Planning is about understanding Match-3 games – what players like about them and thinking about how to make your game stand out. Candy Crush stylized games have mixed in new ideas with the usual match 3 game design formula, keeping players interested. Good planning means having a solid plan, setting goals, and being ready for any bumps along the way.

Creating the Board in Unity

Getting your Match-3 game started in Unity involves a foundational step: setting up the game board.


Initial setup

First thing in Unity Match 3 tutorial – you’ll need to get the Unity environment ready for your Match-3 game project. After downloading the Unity Editor, open the provided starter project, which is organized with assets. You’ll work with BoardManager.cs and Tile.cs scripts for the board setup.

  1. Animations: includes animations for the game-over screen.
  2. Audio: features the game’s soundtrack and sound effects.
  3. Fonts: stores the typefaces used throughout the game.
  4. Prefabs: comprises different management tools, user interface elements, and tile prefabs.
  5. Scenes: encompasses both the main menu and gameplay scenes.
  6. Scripts: houses the code driving the game, specifically focusing on BoardManager.cs and Tile. cs for modifications.
  7. Sprites: contains user interface designs and a variety of character sprites for the game’s tiles.

Crafting the game board

With the starter project set up, go to the Game scene and start it to reveal a basic setup: a simplistic blue backdrop with counters for score and moves.

To materialize the board, the CreateBoard() function initializes a grid based on the specified dimensions. It employs a loop to instantiate tiles, placing them in rows and columns to form the game board. This method cleverly calculates the starting position to ensure the board aligns well with the game’s visual frame.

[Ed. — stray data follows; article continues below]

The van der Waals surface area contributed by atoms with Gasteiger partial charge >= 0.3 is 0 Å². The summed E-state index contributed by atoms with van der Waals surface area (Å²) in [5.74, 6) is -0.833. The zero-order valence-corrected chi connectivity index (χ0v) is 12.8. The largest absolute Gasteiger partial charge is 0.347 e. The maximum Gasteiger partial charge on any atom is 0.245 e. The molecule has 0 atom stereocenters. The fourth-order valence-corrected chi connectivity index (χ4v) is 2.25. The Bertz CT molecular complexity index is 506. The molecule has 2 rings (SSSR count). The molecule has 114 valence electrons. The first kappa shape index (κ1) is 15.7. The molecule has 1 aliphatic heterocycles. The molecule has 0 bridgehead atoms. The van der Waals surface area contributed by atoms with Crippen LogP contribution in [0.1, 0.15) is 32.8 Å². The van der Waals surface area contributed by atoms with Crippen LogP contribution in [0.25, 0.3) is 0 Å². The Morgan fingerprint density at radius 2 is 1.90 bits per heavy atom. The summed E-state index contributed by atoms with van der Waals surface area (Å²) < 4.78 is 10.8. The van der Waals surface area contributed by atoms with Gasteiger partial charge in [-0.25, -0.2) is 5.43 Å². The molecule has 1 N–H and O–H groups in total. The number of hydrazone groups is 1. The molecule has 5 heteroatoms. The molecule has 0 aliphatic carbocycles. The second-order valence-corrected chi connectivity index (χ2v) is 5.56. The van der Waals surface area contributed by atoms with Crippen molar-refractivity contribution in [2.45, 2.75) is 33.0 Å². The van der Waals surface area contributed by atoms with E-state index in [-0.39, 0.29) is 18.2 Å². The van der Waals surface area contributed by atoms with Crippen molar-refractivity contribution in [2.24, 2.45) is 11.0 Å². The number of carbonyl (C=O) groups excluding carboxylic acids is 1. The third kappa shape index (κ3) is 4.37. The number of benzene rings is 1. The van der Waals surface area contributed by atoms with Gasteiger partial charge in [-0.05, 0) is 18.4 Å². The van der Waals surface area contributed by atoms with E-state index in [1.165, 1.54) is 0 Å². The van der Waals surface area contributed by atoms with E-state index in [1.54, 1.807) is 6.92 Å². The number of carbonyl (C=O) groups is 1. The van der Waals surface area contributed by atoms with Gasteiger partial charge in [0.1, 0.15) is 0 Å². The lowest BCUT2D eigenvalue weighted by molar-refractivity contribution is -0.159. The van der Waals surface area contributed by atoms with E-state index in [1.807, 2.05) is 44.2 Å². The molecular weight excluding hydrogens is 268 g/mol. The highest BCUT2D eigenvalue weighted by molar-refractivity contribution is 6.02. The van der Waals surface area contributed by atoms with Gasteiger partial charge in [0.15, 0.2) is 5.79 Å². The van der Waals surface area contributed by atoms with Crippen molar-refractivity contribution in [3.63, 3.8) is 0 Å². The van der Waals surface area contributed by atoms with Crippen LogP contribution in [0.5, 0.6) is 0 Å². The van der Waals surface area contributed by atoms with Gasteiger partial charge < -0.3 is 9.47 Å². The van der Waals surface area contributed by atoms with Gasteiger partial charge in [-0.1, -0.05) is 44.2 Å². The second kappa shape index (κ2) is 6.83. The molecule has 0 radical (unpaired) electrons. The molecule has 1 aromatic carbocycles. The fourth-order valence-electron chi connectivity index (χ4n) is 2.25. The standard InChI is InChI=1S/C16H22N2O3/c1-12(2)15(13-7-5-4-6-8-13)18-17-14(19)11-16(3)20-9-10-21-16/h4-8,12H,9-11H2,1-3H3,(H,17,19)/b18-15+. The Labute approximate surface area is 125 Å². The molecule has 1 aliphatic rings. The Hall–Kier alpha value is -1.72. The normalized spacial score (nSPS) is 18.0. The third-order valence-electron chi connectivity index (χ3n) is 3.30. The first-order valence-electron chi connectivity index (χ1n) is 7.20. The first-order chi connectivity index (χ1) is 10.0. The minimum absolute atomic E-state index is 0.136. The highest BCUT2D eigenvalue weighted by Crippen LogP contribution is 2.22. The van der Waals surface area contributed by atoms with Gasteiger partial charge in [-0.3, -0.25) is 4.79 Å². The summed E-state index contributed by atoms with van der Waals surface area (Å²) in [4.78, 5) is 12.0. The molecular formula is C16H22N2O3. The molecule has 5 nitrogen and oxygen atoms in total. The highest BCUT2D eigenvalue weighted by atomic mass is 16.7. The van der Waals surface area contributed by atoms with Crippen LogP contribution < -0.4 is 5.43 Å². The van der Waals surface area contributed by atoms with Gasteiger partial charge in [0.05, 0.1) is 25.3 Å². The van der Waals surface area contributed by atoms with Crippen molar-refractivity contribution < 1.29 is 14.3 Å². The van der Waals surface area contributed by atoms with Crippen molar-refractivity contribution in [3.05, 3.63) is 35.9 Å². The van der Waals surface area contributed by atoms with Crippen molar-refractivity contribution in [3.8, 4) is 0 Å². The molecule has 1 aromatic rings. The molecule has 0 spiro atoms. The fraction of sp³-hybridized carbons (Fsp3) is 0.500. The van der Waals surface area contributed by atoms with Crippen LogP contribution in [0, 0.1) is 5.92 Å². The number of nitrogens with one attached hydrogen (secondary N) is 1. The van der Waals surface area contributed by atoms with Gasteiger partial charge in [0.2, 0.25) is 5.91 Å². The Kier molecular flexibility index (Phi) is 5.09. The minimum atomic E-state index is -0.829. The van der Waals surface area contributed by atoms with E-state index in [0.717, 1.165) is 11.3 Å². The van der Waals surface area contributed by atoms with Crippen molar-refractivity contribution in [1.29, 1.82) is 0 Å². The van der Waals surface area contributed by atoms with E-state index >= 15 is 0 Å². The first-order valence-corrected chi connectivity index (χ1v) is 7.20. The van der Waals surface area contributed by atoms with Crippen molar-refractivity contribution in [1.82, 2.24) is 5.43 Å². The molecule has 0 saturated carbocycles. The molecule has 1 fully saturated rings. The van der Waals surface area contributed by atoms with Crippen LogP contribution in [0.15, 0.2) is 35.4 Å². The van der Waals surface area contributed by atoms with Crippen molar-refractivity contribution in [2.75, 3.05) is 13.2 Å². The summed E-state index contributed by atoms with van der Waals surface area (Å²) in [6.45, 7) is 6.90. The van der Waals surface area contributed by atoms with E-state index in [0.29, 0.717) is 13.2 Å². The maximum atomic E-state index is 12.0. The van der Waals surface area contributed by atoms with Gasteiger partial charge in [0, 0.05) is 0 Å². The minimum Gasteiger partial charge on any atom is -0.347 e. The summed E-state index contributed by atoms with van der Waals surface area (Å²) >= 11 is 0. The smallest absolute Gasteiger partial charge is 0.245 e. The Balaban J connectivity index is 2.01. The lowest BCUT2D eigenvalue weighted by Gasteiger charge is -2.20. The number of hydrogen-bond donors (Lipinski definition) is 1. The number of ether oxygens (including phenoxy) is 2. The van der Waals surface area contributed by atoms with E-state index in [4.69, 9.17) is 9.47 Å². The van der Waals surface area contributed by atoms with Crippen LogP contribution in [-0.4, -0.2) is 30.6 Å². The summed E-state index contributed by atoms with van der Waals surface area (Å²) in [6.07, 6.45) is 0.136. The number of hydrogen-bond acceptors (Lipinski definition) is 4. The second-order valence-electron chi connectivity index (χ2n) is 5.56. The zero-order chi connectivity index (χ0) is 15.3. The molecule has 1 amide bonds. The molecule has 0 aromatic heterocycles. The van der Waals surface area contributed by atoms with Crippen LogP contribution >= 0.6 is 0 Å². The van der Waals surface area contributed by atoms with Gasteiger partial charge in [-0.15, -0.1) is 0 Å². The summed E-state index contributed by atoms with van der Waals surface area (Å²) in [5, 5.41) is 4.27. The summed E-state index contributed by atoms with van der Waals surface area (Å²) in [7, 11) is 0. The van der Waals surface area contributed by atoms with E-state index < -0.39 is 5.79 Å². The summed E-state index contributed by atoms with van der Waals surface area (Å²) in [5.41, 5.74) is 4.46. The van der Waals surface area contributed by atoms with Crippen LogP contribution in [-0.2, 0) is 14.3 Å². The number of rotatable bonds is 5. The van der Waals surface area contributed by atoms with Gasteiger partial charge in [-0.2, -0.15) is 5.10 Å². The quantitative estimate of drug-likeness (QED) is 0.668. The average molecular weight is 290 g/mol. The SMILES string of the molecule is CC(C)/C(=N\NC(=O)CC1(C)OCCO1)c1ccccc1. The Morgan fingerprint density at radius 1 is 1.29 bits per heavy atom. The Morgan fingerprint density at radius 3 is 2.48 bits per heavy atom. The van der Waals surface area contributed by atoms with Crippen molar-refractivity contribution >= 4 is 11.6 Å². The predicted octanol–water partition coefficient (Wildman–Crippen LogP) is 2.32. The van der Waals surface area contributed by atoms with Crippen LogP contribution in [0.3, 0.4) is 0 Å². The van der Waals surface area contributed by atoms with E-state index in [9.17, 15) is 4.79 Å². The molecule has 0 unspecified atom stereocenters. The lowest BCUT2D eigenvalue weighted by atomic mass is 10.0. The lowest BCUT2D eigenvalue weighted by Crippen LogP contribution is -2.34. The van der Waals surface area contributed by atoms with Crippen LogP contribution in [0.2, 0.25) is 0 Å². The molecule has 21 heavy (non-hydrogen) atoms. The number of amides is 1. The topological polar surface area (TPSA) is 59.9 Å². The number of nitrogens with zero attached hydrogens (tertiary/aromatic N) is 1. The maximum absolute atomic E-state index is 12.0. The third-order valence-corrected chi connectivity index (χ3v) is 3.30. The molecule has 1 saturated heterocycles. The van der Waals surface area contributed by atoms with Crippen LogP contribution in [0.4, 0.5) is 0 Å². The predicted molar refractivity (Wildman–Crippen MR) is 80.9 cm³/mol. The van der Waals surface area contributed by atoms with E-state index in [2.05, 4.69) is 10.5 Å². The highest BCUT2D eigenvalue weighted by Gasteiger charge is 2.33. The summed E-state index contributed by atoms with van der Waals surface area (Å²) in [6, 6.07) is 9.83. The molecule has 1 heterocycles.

After setting up your sprites and defining the board’s size in the Unity Inspector, you might notice the board extends offscreen. This issue is remedied by adjusting the BoardManager’s position to anchor the board’s bottom left corner within the camera’s view.

Initialize the board manager.

Create an empty GameObject named BoardManager. This GameObject is important for generating and managing the game board. Attach the BoardManager.cs script to this GameObject to imbue it with the logic required for board creation. This script is structured with elements for board setup:

  1. A Singleton pattern ensures that BoardManager can be accessed from other scripts.
  2. A list of sprites will represent the tile pieces on the board.
  3. Prefab information and board dimensions (xSize, ySize) are specified to dictate the layout and size of the board.
  4. A 2D array keeps track of the tiles, while a boolean flag IsShifting checks for matches and board refills.

The Start() method activates the board creation process, using the tile prefab’s dimensions to lay out the grid systematically.

Diving into the code

BoardManager.cs script outlines the skeleton for board generation and management, featuring:

  1. Singleton pattern: a design pattern ensuring that BoardManager is accessible globally, facilitating interactions from other scripts.
  2. Tile sprites: a list of named characters holding the sprites to visually represent the game’s tiles.
  3. Tile prefab: the blueprint for instantiating board tiles.
  4. Board dimensions: Variables xSize and ySize determine the board’s size.
  5. Tiles array: a two-dimensional array tracking the instantiated tiles on the board.
  6. Tile shifting: boolean IsShifting flags when tiles are shifting, indicating matches and board refills.
  7. Board creation: the Start() method activates board generation, setting up tile positioning based on the prefab’s dimensions and creating a grid layout through iteration.

public static BoardManager instance; // 1

public List<Sprite> characters = new List<Sprite>(); // 2

public GameObject tile; // 3

public int size, ySize; // 4